BOSTON (CNN/CBS) — Peloton, the indoor bike start-up, released a new holiday ad that has the internet buzzing. Critics on social media are accusing the company of peddling negative body image and are wondering if “Grace from Boston” is in an unhealthy relationship.
The 30-second spot, which you can watch right here, shows a husband surprising his wife with a Peloton. She begins to document her fitness journey in a vlog, riding after work and begrudgingly waking up at 6 a.m. to get on the bike.READ MORE: COVID Booster Shots - Who Can Get It And Who Has To Wait
Through the window, the audience can see that winter has turned into spring, then summer as she rides. In the fall, a Peloton instructor on the screen in front of her acknowledges her efforts — “Let’s go, Grace from Boston!”
Grace, still home in Boston, is thrilled. But who is the vlog for? The big reveal is that Grace is showing her yearlong vlog to her husband as a thank you for the gift.
“A year ago, I didn’t realize how much this would change me,” she says, now a full believer in Peloton.
Why people are angry
So what, then, is the most offensive part of this ad?
Critics suggested it smacked of sexism. In a biting clip [Warning: explicit language], comedian Eva Victor skewered the fact that a husband bought his wife an exercise bike seemingly unprompted — what message does that send to the wife, then? Is he trying to nudge her toward weight loss?
Other tweets struck a similar tone.
It's clear this woman doesn't need a Peloton. She needs a good therapist and a divorce lawyer. https://t.co/II7F0HicAE
— Hemal Jhaveri (@hemjhaveri) December 2, 2019
— Josh Jordan (@NumbersMuncher) December 3, 2019READ MORE: Arrest Made In Hit And Run That Killed Retired Hudson, NH Police Officer Donna Briggs
If my husband bought me a Peloton for Christmas, I’d make him a video too. Of me selling it on Craigslist.
— Carly (@nuclearcarly) December 3, 2019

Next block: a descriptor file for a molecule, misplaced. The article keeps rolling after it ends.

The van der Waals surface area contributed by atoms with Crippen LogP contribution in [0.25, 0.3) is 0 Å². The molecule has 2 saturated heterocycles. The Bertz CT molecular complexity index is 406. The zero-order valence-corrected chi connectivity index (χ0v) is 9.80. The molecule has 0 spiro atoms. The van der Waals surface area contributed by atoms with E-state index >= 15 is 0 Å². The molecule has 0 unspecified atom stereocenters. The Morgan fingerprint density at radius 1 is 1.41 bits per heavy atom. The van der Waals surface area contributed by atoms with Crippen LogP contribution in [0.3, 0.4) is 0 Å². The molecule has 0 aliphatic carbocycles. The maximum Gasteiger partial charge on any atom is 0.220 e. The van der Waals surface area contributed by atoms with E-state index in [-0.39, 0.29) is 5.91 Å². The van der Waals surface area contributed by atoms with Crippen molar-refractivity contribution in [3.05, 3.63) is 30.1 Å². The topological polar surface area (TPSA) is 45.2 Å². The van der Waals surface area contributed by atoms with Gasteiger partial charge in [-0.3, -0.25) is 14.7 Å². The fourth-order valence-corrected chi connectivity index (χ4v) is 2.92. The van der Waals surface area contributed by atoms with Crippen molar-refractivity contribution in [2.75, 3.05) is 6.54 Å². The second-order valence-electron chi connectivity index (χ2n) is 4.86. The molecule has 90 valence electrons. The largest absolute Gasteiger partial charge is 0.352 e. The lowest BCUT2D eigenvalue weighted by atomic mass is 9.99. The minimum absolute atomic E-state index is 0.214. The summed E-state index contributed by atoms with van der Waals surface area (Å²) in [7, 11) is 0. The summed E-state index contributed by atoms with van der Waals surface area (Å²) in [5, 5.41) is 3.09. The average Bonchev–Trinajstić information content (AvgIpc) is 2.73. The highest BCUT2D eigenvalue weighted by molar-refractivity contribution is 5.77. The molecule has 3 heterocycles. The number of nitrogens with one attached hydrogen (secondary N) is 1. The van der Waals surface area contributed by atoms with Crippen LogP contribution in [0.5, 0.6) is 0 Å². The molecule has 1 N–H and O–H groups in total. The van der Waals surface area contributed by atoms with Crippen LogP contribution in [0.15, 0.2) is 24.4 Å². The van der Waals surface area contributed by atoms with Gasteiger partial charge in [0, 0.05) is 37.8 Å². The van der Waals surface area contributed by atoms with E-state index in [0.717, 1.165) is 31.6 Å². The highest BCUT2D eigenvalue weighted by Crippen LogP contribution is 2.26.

The ad is of course fictional, and it’s possible the fictional Grace from Boston loved fitness and dreamed of owning a Peloton bike. But in internet lore, she’ll find new life as a meme.
The company hasn’t issued any responses on social media. Peloton had no comment when reached by CNN.
Peloton and privilege
Past Peloton ads haven’t inspired as much buzz as this one has, but critics have knocked the privileged consumers they portray and market to.
In a thread, a Twitter user who uses the handle Clue Heywood poked fun at all the Peloton ads that take place in million-dollar homes with “panoramic living rooms” and “glass-enclosed zen gardens,” starring thin women and men who don’t sweat as much as they shimmer.
Fast Company speculated that Peloton is “trolling” us all with this 30-second spot, that the brand has weaponized its “lack of awareness” into a marketing tool. It’s lit up online, and PTON stock rose almost 5% on Monday, though whether it’s convincing any of its critics to buy the bikes remains to be seen.
The lack of awareness hasn’t stopped it in the past: The same week the company went public, CEO John Foley told CNN Business that the bike, which starts at $2,245, is “crazy affordable.” That’s about two-thirds of the average rent for a Manhattan apartment, which might be a hard sell for consumers outside the middle class.
(© Copyright 2019 CBS Broadcasting Inc. All Rights Reserved. CNN’s Scottie Andrew contributed to this report.)MORE NEWS: Middleboro Man Accused Of Assaulting Commuter Rail Conductor After Refusing To Wear Mask